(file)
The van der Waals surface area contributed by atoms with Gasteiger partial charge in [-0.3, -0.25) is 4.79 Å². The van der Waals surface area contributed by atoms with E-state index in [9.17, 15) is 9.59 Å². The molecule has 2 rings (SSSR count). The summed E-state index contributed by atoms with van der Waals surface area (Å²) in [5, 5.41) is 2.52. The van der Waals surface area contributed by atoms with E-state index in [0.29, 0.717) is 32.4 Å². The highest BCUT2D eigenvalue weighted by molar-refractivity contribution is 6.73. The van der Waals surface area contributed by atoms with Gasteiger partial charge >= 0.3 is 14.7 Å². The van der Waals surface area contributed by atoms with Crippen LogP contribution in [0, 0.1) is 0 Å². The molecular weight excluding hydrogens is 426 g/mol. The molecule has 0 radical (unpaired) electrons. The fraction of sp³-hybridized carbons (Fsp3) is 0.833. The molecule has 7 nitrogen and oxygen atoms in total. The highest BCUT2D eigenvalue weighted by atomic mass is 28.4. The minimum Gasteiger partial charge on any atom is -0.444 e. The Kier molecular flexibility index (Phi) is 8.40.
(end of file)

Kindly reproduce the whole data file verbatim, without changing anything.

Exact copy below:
The van der Waals surface area contributed by atoms with Gasteiger partial charge in [-0.3, -0.25) is 4.79 Å². The van der Waals surface area contributed by atoms with E-state index in [9.17, 15) is 9.59 Å². The molecule has 2 rings (SSSR count). The summed E-state index contributed by atoms with van der Waals surface area (Å²) in [5, 5.41) is 2.52. The van der Waals surface area contributed by atoms with E-state index in [0.29, 0.717) is 32.4 Å². The highest BCUT2D eigenvalue weighted by molar-refractivity contribution is 6.73. The van der Waals surface area contributed by atoms with Gasteiger partial charge >= 0.3 is 14.7 Å². The van der Waals surface area contributed by atoms with Crippen LogP contribution in [0, 0.1) is 0 Å². The molecular weight excluding hydrogens is 426 g/mol. The molecule has 0 radical (unpaired) electrons. The fraction of sp³-hybridized carbons (Fsp3) is 0.833. The molecule has 7 nitrogen and oxygen atoms in total. The highest BCUT2D eigenvalue weighted by atomic mass is 28.4. The minimum Gasteiger partial charge on any atom is -0.444 e. The Kier molecular flexibility index (Phi) is 8.40.